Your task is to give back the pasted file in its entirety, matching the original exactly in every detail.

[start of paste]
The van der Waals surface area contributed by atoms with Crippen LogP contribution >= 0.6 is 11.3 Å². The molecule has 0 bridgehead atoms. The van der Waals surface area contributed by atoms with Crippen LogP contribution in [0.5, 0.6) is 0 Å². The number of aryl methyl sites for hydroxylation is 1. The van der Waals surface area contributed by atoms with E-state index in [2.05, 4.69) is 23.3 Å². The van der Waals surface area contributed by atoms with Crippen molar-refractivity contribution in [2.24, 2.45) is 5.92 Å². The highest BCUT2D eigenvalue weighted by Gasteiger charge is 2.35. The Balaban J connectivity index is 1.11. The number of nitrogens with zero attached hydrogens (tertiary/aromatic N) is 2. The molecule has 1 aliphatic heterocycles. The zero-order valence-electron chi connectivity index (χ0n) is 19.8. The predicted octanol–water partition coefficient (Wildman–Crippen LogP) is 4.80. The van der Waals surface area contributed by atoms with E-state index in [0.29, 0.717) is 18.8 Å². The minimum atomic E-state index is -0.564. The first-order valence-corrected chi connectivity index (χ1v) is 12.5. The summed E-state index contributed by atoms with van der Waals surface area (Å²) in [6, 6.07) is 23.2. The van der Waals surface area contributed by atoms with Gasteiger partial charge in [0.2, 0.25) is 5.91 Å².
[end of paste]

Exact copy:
The van der Waals surface area contributed by atoms with Crippen LogP contribution >= 0.6 is 11.3 Å². The molecule has 0 bridgehead atoms. The van der Waals surface area contributed by atoms with Crippen LogP contribution in [0.5, 0.6) is 0 Å². The number of aryl methyl sites for hydroxylation is 1. The van der Waals surface area contributed by atoms with E-state index in [2.05, 4.69) is 23.3 Å². The van der Waals surface area contributed by atoms with Crippen molar-refractivity contribution in [2.24, 2.45) is 5.92 Å². The highest BCUT2D eigenvalue weighted by Gasteiger charge is 2.35. The Balaban J connectivity index is 1.11. The number of nitrogens with zero attached hydrogens (tertiary/aromatic N) is 2. The molecule has 1 aliphatic heterocycles. The zero-order valence-electron chi connectivity index (χ0n) is 19.8. The predicted octanol–water partition coefficient (Wildman–Crippen LogP) is 4.80. The van der Waals surface area contributed by atoms with E-state index in [0.29, 0.717) is 18.8 Å². The minimum atomic E-state index is -0.564. The first-order valence-corrected chi connectivity index (χ1v) is 12.5. The summed E-state index contributed by atoms with van der Waals surface area (Å²) in [6, 6.07) is 23.2. The van der Waals surface area contributed by atoms with Gasteiger partial charge in [0.2, 0.25) is 5.91 Å².